Re: Where are Behavior Patterns?

Stephanie Wilson (swilson@BIGCAT.MISSOURI.EDU)
Mon, 31 Jan 1994 16:40:14 -0600

On Fri, 28 Jan 1994, SS51000 wrote:

> It never would have occurred to me to take M. Hill's "shared patterns of
> behavior" to refer to *mental* phenomena, as D. Read has done. I think
> of "behavior," whether patterned or not, as directly observable
> movements of organisms in space and time. *Patterned* behavior is such
> movement when it is spatiotemporally recurrent. Such patterns within a
> social group are what I mean by "interaction"; analytically, they are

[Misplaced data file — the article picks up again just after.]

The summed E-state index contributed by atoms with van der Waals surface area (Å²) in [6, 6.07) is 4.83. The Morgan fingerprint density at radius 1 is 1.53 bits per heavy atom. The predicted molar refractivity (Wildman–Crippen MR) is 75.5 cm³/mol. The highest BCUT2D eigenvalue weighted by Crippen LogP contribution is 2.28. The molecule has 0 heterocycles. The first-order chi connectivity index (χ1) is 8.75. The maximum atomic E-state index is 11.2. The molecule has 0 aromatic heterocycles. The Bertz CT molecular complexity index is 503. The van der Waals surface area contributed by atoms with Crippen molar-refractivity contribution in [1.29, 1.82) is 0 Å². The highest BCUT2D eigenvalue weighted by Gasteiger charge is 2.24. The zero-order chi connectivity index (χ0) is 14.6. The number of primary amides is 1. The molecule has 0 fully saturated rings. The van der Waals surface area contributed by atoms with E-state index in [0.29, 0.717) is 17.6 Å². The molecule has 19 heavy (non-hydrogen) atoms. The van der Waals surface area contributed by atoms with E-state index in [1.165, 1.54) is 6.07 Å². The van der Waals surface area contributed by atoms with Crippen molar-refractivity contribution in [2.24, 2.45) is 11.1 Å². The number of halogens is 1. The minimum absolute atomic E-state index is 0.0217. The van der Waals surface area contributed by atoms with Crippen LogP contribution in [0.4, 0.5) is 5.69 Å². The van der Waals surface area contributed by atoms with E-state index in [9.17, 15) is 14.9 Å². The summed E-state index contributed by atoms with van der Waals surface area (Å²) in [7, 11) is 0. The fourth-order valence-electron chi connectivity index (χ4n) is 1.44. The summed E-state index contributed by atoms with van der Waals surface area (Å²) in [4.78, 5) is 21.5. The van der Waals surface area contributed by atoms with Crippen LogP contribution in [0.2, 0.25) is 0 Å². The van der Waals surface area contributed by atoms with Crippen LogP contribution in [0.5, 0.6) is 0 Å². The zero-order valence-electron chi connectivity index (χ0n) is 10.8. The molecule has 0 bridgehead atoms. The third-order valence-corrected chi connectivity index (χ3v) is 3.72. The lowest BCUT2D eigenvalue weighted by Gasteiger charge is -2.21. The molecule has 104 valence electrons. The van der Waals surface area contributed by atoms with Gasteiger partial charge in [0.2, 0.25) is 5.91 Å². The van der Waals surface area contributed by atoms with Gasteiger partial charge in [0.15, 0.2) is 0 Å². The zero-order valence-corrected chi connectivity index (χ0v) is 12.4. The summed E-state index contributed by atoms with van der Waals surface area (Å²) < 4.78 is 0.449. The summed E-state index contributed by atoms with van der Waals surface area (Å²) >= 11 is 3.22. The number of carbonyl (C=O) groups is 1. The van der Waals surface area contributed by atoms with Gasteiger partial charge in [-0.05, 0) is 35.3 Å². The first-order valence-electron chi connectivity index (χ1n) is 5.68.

> entirely separable from that group's symbolic interpretations of reality
> (if it has any). --Bob Graber

Bob, your definition of behavior seems to refer to basic animal behavior.
Zoologists can only study this observable behavior because they cannot
know what the animal is thinking. But humans can tell other humans what
they are thinking. Maybe this "mental" cultural behavior would be better
understood by looking at "conformity". Cultures generally have an "idea"
of itself that it passes on to the next generation. How do cultures deal
with individuals that do not conform to the cultural norms (deviant
behavior; criminal activities; outlaws; outcasts)? Would "shared
patterns" equal cultural norms?

Stephanie Wilson